Loving, Martin Edwin, CW2

Fallen
 
 Photo In Uniform   Service Details
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Last Rank
Chief Warrant Officer 2
Last Service Branch
Warrant Officer (pre-2004)
Last Primary MOS
962A-Image Interpretation Technician
Last MOS Group
Military Intelligence (Officer)
Primary Unit
1970-1971, 1st Aviation Brigade
Service Years
1956 - 1971

Warrant Officer (pre-2004)

Chief Warrant Officer 2



Two Overseas Service Bars


 Last Photo   Personal Details 

37 kb

Home State
Colorado
Colorado
Year of Birth
1938
 
This Military Service Page was created/owned by SSG Trey W. Franklin to remember Loving, Martin Edwin, CW2.

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Casualty Info
Home Town
Aurora, CO
Last Address
Aurora, CO

Casualty Date
Jun 06, 1971
 
Cause
Non Hostile- Died Other Causes
Reason
Air Loss, Crash - Land
Location
Bien Hoa (Vietnam)
Conflict
Vietnam War
Location of Interment
Fort Logan National Cemetery - Denver, Colorado
Wall/Plot Coordinates
03W 068

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 Military Association Memberships
Vietnam Veterans Memorial
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 Ribbon Bar

Aviator Badge (Basic)

 
 Unit Assignments
12th Aviation Group/73rd Aviation Company (73rd RAC)307th Combat Aviation Battalion164th Aviation Group1st Aviation Brigade
  1970-1971, 12th Aviation Group/73rd Aviation Company (73rd RAC)
  1970-1971, 307th Combat Aviation Battalion
  1970-1971, 164th Aviation Group
  1970-1971, 1st Aviation Brigade
 Combat and Non-Combat Operations
  1970-1971 Vietnam War/Counteroffensive Phase VII Campaign (1970-71)
 Additional Information
Last Known Activity
Aircraft: YO-3A (Lockheed Silent Star Airplane)
Tail: #69-18004
CW2 Carl W. Borchers [Pilot]
CW2 Martin E. Loving [Crew/Observer]
Callsign: NIGHTRIDER II

Pilot advised that he was low on fuel and was breaking station to RTB. Also advised he was heading SW through their field of fire at nominally 1500 AGL. Arty advised they would check fire during acft transit through their area and requested notification when clear. NIGHTRIDER II “Rogered” request, but no further communication could be established. A/C was later found at at YT 1612 on 071 Degrees Magnetic heading. Impact estimated at 65-75 Knots at 039 degrees angle from horizontal.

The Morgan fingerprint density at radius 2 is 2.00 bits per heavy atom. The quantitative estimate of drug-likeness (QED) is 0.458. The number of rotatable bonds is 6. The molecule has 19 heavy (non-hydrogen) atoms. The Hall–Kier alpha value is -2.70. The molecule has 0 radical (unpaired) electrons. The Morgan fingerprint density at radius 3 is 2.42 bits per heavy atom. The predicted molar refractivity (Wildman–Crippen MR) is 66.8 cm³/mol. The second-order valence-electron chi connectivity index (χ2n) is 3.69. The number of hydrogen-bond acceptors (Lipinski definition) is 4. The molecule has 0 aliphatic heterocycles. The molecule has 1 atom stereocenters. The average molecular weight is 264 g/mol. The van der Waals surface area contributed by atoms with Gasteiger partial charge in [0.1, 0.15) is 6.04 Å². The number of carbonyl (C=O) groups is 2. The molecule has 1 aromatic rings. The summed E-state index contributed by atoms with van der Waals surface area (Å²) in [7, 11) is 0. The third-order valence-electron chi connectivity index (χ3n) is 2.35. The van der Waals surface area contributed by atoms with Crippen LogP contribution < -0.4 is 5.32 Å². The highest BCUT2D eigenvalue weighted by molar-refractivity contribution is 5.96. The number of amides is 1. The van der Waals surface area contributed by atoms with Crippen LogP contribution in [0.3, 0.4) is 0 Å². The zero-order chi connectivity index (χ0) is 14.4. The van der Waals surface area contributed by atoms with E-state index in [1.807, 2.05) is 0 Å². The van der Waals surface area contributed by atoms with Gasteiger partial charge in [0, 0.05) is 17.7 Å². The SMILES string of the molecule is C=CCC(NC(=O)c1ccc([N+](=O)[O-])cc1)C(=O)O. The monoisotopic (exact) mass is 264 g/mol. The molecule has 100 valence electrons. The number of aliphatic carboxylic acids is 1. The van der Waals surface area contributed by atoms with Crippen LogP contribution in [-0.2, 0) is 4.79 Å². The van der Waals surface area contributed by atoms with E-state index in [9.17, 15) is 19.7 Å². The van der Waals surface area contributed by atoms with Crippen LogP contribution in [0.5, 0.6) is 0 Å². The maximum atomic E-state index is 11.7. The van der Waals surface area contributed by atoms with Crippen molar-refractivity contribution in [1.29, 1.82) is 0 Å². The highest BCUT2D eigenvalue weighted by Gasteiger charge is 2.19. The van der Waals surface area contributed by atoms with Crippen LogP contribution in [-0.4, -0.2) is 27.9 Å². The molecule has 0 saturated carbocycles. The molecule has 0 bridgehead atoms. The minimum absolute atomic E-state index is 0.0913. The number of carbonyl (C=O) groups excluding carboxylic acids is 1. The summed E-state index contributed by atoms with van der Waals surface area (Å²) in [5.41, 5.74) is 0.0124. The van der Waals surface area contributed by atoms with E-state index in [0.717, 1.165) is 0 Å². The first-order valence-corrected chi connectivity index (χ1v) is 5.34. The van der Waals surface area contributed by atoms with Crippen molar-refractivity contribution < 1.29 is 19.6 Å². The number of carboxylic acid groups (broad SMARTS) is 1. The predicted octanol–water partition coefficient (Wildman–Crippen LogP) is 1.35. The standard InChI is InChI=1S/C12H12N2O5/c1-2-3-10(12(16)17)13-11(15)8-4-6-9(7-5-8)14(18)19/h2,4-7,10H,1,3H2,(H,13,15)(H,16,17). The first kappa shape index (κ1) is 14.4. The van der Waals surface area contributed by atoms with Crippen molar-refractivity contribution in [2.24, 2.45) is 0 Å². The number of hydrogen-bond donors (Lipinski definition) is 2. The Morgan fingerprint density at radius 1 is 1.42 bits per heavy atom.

This flights was going to be Lovings last recon flight before he was due to leave Vietnam.
   
Comments/Citation

Only nine production YO-3As were sent to Vietnam. The aircraft were used at night, at low altitudes. Observations were made visually (80%) and with followed on with a Night Vision Aerial Periscope developed by Xerox Electro-Optical, Pasadena California night vision devices. The YO-3A had a specially designed propeller operated by 12 belts, an exhaust system that ran the length of the aircraft and other sound quieting technologies. The mission equipment on the YO-3A was a Night Vision Aerial Periscope with infrared illuminator. One YO-3A was equipped with a laser target designator. The laser system was never used. The YO-3A operated silently at 1,000 feet, or lower, depending on terrestrial background noise. Some pilots were known to have gone unobserved over the enemy at 200 feet. Occasionally daylight flights were made over the rivers. Crew chiefs would listen to the YO-3A flying over the maintenance section prior to deployment listening for rattles, whistles or other noises. The propeller, even at 500 feet over the maintenance area made only a light flutter heard just as it approached the maintenance area. This was followed by a light rushing of wind over the wings. Once the plane had passed over, there was no audible sound.


   
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